Muslims are 15% of the population, and Christians are 2.5%, "so we (Christians) don't count for them," he said.
"Individually, we are respected well ... but collectively, we are not given our rights," he told OSV News. "I don't want lollipops, but I want our rights."
The archbishop and others disputed claims that Catholics were serving Dalits in order to convert them. He noted that Catholic numbers are diminishing, not increasing. He also noted that the Christian community provides about 35% of education and health care in India -- second only to the government.
Archbishop Machado acknowledged that the situation of Christians is different in different parts of the country. For instance, one village might have only one Christian family, "so they are easy targets."
Several church leaders spoke of good ecumenical relations with other Christians, including mainline Pentecostals. But, they said, fringe groups of Pentecostals might go into a town, pitch a tent and promise people that Jesus will save them and take away their poverty. People feel threatened by outsiders, Archbishop Machado said.
India is "a lot of contradictions," he said, adding that although Indians can be very welcoming, "the wave of hatred (against Christians) at the moment is multiplying."
Archbishop Elias Gonsalves of Nagpur lives in the city with the headquarters of the RSS -- Rashtriya Swayamsevak Sangh, a Hindu nationalist paramilitary volunteer organization. He said his area does not have a lot of trouble with violence against Christians, because people would blame the RSS.
He said RSS leaders would say that fringe Hindu groups are perpetrating the violence -- like fringe Pentecostals are violating some state laws against "forced conversions."
The RSS was founded to motivate people for the cause of a Hindu state, but some Catholic advocates point to the more extremist ideology of Hindutva, which proposes establishing India as a nation based on one culture, one language and one religion. Several people said much of the funding for extremists was coming from groups such as the U.S.-based nonprofit Hindus for Human Rights.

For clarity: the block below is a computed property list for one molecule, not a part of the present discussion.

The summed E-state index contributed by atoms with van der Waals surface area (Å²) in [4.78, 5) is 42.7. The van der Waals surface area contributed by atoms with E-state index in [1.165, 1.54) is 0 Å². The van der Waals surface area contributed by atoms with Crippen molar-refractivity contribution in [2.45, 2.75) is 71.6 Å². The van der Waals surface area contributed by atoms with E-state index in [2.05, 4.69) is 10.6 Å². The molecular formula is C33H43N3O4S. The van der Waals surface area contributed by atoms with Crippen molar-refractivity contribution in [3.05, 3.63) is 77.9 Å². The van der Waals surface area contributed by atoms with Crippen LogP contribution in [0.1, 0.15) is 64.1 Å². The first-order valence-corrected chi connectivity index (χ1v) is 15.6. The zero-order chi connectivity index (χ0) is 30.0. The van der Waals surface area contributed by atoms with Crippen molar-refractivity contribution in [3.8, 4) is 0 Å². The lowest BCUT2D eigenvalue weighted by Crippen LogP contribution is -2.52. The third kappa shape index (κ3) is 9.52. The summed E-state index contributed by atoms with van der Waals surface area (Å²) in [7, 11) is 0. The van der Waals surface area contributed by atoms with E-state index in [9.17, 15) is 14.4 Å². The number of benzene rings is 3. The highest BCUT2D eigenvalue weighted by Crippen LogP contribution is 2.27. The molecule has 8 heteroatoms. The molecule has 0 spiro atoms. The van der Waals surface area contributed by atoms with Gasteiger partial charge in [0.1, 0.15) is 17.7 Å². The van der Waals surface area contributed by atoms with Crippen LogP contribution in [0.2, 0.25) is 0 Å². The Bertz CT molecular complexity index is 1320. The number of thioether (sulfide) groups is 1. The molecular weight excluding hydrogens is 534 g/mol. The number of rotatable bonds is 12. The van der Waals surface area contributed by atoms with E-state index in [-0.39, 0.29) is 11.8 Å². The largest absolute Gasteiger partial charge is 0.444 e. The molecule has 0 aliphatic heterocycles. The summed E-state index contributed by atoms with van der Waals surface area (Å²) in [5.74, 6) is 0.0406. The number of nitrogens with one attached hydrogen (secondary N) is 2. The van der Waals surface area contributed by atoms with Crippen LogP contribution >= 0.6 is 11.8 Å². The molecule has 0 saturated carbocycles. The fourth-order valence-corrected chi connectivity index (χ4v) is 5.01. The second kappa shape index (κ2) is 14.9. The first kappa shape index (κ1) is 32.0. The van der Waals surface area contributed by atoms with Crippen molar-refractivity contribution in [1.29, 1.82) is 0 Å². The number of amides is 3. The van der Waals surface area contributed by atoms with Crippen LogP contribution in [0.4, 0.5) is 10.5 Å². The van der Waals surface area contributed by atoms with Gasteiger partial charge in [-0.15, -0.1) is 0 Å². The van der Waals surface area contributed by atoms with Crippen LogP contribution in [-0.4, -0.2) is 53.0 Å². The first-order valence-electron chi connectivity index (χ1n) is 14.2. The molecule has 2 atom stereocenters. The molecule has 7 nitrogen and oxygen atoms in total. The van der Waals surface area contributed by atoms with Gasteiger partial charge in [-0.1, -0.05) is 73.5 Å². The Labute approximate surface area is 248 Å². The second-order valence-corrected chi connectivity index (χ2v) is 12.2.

Complicating the situation is that many people see Christians as one big umbrella group and do not differentiate between Christian sects and Catholics.
Archbishop Gonsalves said church leaders are working on strong ecumenical ties and trying to build bridges with Hindu political groups and parties "so they can understand us." But some senior bishops feel like "speaking out has got a double effect."
"It can boomerang on us. So surely the church must be very, very careful," he told OSV News.
In Vasai, Father Richard Dabre said Archbishop Machado has fostered good relations with Hindus, Jains, Buddhists and Muslims. The archbishop hosts an interreligious gathering each Christmas night, and people go to each other's houses for religious festivals. Father Dabre said it is part of the archbishop's plan to see "what is good in each one of us."
Jesuit Father Stanislaus Alla, a Delhi-based theologian and ethicist, told OSV News when a Christian institution or an individual works to empower the poor by making them aware of their dignity or fighting for their rights, then the Christian center is seen as a threat. "When you unsettle the socio-cultural hierarchy, then you are seen as a threat. A prophetic stand taken can be risky," he said.
The Jesuit said he believed Pope Francis' 2020 encyclical, "Fratelli Tutti," was "a game changer."
"'Fratelli Tutti' invites us all to recognize people with their religious identities; we are challenged to see the good in their religion and appreciate it. A formidable challenge," he told OSV News.